Shall We Begin?
An old memory keeps resurfacing. My son (at three years old), standing in front of our apartment. He’s inching ever closer to a giant hole in the street. It’s safely blocked off but he can get close enough to see people inside of it, working on the gas lines. He leans in and then—for two whole hours—stares and points into the hole while asking the workers question after question about what they are doing.
I remember that the workers seemed to enjoy teaching my son about the pipes and wires and processes, a veritable city under the city. This was a relief to me because my son was unrelenting in his pursuit of answers. I was totally in awe of this little insatiably inquisitive being: his curiosity and intense focus on this particular thing he wanted to learn. But, in retrospect, it’s the time span that stands out—two whole hours.
Two whole hours to do nothing but ask questions, listen, learn, observe, engage, peer into the vast emptiness of a hole in the street. No distractions. And my dominant feeling as I remember this day?
Pure unadulterated envy. The unbounded freedom to learn new things, the unstructured time, the ability to simply focus. And that’s just the envy I feel of my son. I’m envious of the hole, too. What I’d give to have some empty space and do a little inner work.
But I am full up. I’m full of stories, sessions, calendar notifications, emails, texts, and other pings. Every time I finally get to a temporary stopping point on my to-do list, I find that I unconsciously pick up my phone and immediately suffer the fracturing of attention so many of us have come to accept as a normal part of everyday life. It’s ironic how we have apps to make life simpler, to help us meditate, and to measure our health, when we’d likely make significant strides on all three fronts if we were to simply bury our phones in the yard for a few hours a day.
Which brings me back to those two hours. I’ve decided that I’m taking them back. I’m harnessing the “back to school” energy of September in pursuit of three things: focus, curiosity, and learning.
I know it’s easier said than done. I start with the question: what conditions do you need in order to find your focus? For me, first, it’s doing something with my hands that prevents me from holding a phone. Second, it’s doing it consistently. And third, it’s going deep into just that one thing. This fall, it’s guitar. I’ve wanted to pick it back up for years. I want to get that focus back—string by string—and finally calm my wandering mind. So, I’m doing it. I’ve committed to learning four songs from the old days: “Pas L'Indifférence” by Jean-Jacques Goldman; “You've Got a Friend” by Carole King; “Quelqu'un m'a dit” by Carla Bruni; and “Tomara” by Vinicius de Moraes.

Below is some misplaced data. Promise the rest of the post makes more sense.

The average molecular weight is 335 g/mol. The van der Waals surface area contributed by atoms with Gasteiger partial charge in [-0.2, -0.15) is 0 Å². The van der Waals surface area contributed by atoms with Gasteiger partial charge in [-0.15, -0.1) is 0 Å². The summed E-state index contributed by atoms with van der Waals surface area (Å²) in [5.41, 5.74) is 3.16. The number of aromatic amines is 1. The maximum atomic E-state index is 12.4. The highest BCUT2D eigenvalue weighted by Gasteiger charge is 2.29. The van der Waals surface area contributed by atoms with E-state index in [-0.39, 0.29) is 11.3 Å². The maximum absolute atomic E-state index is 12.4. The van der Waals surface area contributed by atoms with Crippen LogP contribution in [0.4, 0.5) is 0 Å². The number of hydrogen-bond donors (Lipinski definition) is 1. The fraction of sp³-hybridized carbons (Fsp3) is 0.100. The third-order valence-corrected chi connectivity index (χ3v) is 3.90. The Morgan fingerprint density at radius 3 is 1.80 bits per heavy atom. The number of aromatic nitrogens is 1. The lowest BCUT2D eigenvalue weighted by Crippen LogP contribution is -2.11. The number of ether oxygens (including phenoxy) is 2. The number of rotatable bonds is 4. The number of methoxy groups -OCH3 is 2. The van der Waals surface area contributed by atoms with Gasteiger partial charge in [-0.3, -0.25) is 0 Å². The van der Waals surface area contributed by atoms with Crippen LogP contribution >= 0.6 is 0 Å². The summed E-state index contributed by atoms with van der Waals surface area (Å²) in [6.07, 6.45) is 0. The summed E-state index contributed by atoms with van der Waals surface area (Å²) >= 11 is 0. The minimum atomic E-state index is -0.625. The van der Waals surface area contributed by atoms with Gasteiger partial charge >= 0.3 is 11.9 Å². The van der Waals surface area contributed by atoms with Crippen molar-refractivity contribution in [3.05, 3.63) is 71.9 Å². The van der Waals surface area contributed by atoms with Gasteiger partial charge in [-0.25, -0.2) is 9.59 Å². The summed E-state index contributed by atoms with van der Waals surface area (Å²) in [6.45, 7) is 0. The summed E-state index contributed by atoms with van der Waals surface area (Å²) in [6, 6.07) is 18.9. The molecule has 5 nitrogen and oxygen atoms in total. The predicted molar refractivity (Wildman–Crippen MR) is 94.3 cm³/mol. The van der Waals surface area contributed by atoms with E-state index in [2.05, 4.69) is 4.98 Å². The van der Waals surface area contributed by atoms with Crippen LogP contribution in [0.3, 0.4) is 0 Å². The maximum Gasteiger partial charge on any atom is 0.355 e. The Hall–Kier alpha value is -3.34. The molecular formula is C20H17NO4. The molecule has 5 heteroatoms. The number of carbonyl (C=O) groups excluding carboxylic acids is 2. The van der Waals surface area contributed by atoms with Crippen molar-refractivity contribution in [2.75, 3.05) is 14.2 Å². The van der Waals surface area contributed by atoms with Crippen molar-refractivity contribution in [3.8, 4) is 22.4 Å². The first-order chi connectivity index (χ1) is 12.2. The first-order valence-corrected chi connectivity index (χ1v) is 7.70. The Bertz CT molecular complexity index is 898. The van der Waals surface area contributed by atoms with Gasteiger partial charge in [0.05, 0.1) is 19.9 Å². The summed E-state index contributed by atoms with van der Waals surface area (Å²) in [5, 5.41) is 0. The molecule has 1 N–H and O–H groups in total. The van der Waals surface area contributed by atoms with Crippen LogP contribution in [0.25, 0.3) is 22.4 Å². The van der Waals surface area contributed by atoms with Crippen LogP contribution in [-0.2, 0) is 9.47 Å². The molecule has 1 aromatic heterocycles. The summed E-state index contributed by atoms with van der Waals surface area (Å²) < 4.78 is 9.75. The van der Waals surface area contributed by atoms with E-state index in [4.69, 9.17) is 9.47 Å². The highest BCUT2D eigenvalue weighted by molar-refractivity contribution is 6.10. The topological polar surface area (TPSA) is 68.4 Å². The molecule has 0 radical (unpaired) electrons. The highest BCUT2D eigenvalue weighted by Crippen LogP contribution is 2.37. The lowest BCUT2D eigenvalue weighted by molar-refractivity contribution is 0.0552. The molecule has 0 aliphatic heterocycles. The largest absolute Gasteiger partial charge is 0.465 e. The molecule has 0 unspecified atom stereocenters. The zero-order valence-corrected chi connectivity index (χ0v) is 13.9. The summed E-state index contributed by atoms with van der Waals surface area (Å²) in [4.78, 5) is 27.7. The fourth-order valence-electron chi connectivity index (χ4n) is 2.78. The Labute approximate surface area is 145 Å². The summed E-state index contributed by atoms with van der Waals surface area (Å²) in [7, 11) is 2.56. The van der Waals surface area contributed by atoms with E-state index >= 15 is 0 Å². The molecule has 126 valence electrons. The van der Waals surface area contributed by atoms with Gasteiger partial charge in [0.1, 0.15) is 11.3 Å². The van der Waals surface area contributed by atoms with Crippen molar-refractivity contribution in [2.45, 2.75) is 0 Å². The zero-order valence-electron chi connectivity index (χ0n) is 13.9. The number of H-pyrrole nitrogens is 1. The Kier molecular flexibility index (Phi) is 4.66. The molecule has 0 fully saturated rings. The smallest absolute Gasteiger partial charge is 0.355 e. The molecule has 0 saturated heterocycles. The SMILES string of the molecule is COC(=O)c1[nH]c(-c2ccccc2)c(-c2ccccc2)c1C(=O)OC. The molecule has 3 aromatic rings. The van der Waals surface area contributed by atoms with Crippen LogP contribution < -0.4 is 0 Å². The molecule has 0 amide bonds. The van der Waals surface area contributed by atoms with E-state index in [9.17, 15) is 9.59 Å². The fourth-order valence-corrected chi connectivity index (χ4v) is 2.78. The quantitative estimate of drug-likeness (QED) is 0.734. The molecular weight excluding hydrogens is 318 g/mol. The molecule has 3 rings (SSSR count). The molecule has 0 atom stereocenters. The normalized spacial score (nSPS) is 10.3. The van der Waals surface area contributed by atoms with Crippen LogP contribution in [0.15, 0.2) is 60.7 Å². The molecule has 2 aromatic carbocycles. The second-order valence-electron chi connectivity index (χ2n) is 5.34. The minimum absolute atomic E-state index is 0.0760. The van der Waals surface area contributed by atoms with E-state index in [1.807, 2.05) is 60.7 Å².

Last week, I told a colleague over Zoom I couldn’t go into “meeting overtime” because my guitar teacher was coming. And, with that, I immediately saw how committing specific time to learning also creates a helpful boundary between work and home. When my teacher arrived, that memory came up again: my son at the edge of the hole, asking question after question. I no longer felt envy; I felt inspired.
Let’s Turn the Lens on You
- What conditions do you need in order to find your focus?
- Do you focus better in silence or with the noisy background of a café?
- What prevents you from focusing?
- What would you like to focus more on in your life?
- What would you like to focus less on in your life?
- What do you want to learn this fall?
- What investment would you need to make to bring that goal to life?
More From Esther
"Why is it so hard to take a break?" / last month's letter
No matter where you go, vacation always comes with a choice: do you want to stay connected to the world and its realities or do you want to disconnect and simply be present where you are?
“Am I being gaslit by my partner?” / a recent article
This summer, we relaunched “Where Should We Begin?” as “always on” with the Vox Media Podcast Network. That means more episodes, more relational journeys to listen in on, and bonus content for those who subscribe for a small monthly fee—including conversations with luminaries from the arts, entertainment, psychotherapy, and beyond. Read on for the behind-the-scenes story of the episode “Am I being gaslit by my partner?”
Six Essential Practices to Improve Listening Skills in Relationships / an article
If you, too, are diving into learning new skills this Fall, consider brushing up on your listening skills first by reading our article.
A compendium of highly recommended sources of inspiration and information
To help me reconnect with my own musical pursuits, I’m listening to: